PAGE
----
Shuffle: ‘A Well Respected Man’ by The Kinks

Inexplicably, I was asked to write a regular feature for this venture. The question is, “What do I write about?” Social services? Youth service? Comedy? Tobacco cessation? The Civil War? Being a parent? Just living in Bloomington?

I decided to do all of the above and more.

The conceit is thus: I’ll just put my iTunes on Shuffle and use whatever song comes up as a springboard for whatever the song evokes in me.

Got it?


Today’s song was “A Well Respected Man” by The Kinks, and this piece is less about the song than when it popped up on my car speakers. 

My wife and partner of nearly 25 years passed away last year — June 1, 2014, to be exact. She left me with a 15-year-old daughter, a legal mess I never imagined, and a huge, ugly, black shroud of guilt that ate at me like I ate the casseroles that seemed to arrive at the door almost on the hour for months after she died.

I gained weight.


I drank too much.

I wallowed.

I also discovered, much to my surprise, that there was as an entire community here in Bloomington that cared for me. They watched out for me. Helped with my daughter. Helped with all the legal issues. Drove me home when I needed it, and kept me afloat until I could put my feet on the bottom to stand on my own. No one judged me, and I felt, dare I say it, I felt loved.

So I looked in the mirror both figuratively and literally and decided to change. I began to get my life back together, I lost weight, and I found a great woman who is now my loving partner. All the while, I visited my wife’s grave in Rose Hill Cemetery. I changed the flowers. I cleaned off leaves or snow as needed.

And I talked with her. Sometimes about serious things, sometimes about the frivolous, just like she had never left us. At first the visit usually ended in tears and a heavy weight that took awhile to shake, but as the months have passed, these have become less emotional. I’ve also visited less.

Which brings me to “A Well Respected Man.” Yesterday, I went out to replace the flowers and chat. What I found, to my surprise and bewilderment, is that I really had nothing to say. I mentioned our daughter’s upcoming birthday, but that’s about it. I left after only abut five minutes without much emotion at all. In fact, I never even shut off the car.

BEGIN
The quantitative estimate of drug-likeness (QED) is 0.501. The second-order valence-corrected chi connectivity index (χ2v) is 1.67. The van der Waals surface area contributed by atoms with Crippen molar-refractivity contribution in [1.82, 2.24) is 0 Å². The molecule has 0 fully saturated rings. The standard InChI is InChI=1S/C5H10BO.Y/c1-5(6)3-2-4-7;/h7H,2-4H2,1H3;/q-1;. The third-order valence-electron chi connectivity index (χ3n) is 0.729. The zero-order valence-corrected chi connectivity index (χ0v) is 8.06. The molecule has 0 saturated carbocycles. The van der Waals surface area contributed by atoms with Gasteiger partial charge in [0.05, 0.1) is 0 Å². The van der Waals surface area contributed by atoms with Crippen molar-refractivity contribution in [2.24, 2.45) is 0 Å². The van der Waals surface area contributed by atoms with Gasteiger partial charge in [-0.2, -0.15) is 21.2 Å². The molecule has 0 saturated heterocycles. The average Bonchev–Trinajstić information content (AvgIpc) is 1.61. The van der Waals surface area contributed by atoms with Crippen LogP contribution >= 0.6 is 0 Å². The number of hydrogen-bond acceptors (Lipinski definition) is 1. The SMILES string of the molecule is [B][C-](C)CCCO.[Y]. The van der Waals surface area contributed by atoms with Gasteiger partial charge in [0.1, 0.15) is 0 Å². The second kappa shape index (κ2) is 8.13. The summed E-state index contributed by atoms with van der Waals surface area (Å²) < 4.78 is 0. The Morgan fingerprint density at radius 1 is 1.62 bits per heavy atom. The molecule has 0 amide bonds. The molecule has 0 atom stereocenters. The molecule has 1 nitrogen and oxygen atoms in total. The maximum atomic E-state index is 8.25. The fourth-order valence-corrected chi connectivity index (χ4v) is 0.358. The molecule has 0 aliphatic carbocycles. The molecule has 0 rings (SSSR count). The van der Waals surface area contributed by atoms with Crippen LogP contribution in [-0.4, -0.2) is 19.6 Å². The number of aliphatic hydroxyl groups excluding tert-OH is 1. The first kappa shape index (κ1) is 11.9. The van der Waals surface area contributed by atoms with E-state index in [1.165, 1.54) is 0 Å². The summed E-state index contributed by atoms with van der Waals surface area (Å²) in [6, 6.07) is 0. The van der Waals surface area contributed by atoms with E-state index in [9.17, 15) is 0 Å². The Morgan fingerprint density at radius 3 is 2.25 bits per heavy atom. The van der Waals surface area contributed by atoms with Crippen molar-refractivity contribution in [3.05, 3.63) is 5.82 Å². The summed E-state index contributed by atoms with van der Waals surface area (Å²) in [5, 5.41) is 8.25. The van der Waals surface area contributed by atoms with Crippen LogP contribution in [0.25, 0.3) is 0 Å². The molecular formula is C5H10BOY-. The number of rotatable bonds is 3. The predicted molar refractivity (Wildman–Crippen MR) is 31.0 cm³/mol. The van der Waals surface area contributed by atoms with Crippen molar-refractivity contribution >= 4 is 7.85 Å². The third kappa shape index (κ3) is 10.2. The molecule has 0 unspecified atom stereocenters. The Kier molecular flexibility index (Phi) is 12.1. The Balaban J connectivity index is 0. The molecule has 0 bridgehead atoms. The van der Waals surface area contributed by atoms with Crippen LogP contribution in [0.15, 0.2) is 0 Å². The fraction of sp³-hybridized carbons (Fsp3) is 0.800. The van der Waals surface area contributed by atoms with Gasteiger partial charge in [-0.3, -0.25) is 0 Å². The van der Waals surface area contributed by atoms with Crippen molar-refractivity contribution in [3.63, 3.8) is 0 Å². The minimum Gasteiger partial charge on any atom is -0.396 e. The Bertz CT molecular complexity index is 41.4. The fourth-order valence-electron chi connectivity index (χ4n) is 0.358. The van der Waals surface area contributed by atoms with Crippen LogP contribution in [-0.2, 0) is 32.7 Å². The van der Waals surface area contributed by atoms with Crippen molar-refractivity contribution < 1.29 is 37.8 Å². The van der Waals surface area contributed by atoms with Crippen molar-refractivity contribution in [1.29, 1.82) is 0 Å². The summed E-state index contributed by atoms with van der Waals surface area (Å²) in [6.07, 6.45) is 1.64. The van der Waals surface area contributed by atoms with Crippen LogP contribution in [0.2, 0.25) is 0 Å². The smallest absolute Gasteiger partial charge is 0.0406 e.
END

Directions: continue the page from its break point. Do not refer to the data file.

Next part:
So I pulled away and “Well Respected Man” came on. I love the song, and I began to sing along, and as I pulled through the cemetery, I was immediately hit with a tidal wave of intense and overwhelming sadness. I broke like a cheap pair of headphones and had to stop the car.

As I sat there, with this jaunty melody playing in the air, I struggled to take in breath as I cried like I have not cried for months.

My mind was trying to understand just why this hit me. Why now? I’d been getting so much better and moving on well, I thought.

Then, I truly had an epiphany.

I was so sad because I really didn’t have anything to say to her.
She really was gone.
I have moved on. My daughter has moved on.
It’s not that we’ve forgotten her, on the contrary, she is a part of us.
But talking to a block of limestone seems pointless now.
And also, I finally realized she has moved on.
She doesn’t need to hear me ramble on, nor can she hear me.

So, The Kinks finished, and I felt I had just come back through the other side of yet another journey through this maze of grief and guilt and living life with the living.

I’m not exactly “A Well Respected Man,” but I felt like I was a wiser and calmer man after the song had finished.

I promise, the next “Shuffle” will be a bit more light hearted.

Brad Wilhelm
Yet another Bloomington resident who came here to attend Indiana University and stayed, Brad Wilhelm arrived in the fall of 1981. Since that time he's been the Concerts Director for Union Board, music promoter and booker, band manager, band member, actor, amateur wrestler, Karaoke DJ, comedy host, roller derby announcer, and in many other tawdry endeavors.

Currently, he’s the House MC at The Comedy Attic, lead guitarist for the band GOUT, ordained Internet minister, tobacco cessation and prevention specialist, and the Director of Rhino's Youth Center for the past 23 years. He lives with his 16-year-old daughter on Bloomington’s scenic east side.